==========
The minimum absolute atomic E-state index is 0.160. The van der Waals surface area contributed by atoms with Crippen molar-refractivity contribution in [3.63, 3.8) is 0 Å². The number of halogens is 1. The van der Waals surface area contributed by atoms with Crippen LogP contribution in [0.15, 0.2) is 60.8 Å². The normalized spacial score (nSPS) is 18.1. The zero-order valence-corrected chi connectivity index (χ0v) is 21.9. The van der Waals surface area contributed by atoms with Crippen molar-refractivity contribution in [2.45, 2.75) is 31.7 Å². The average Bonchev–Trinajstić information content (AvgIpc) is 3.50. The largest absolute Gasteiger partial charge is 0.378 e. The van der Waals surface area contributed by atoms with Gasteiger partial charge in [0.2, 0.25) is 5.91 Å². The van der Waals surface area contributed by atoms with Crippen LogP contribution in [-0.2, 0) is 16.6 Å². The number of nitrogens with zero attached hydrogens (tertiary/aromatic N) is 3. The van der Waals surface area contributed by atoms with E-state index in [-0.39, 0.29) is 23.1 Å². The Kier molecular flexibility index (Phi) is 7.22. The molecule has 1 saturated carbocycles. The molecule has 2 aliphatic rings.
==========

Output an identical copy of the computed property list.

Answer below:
The minimum absolute atomic E-state index is 0.160. The van der Waals surface area contributed by atoms with Crippen molar-refractivity contribution in [3.63, 3.8) is 0 Å². The number of halogens is 1. The van der Waals surface area contributed by atoms with Crippen LogP contribution in [0.15, 0.2) is 60.8 Å². The normalized spacial score (nSPS) is 18.1. The zero-order valence-corrected chi connectivity index (χ0v) is 21.9. The van der Waals surface area contributed by atoms with Crippen molar-refractivity contribution in [2.45, 2.75) is 31.7 Å². The average Bonchev–Trinajstić information content (AvgIpc) is 3.50. The largest absolute Gasteiger partial charge is 0.378 e. The van der Waals surface area contributed by atoms with Gasteiger partial charge in [0.2, 0.25) is 5.91 Å². The van der Waals surface area contributed by atoms with Crippen LogP contribution in [-0.2, 0) is 16.6 Å². The number of nitrogens with zero attached hydrogens (tertiary/aromatic N) is 3. The van der Waals surface area contributed by atoms with E-state index in [-0.39, 0.29) is 23.1 Å². The Kier molecular flexibility index (Phi) is 7.22. The molecule has 1 saturated carbocycles. The molecule has 2 aliphatic rings.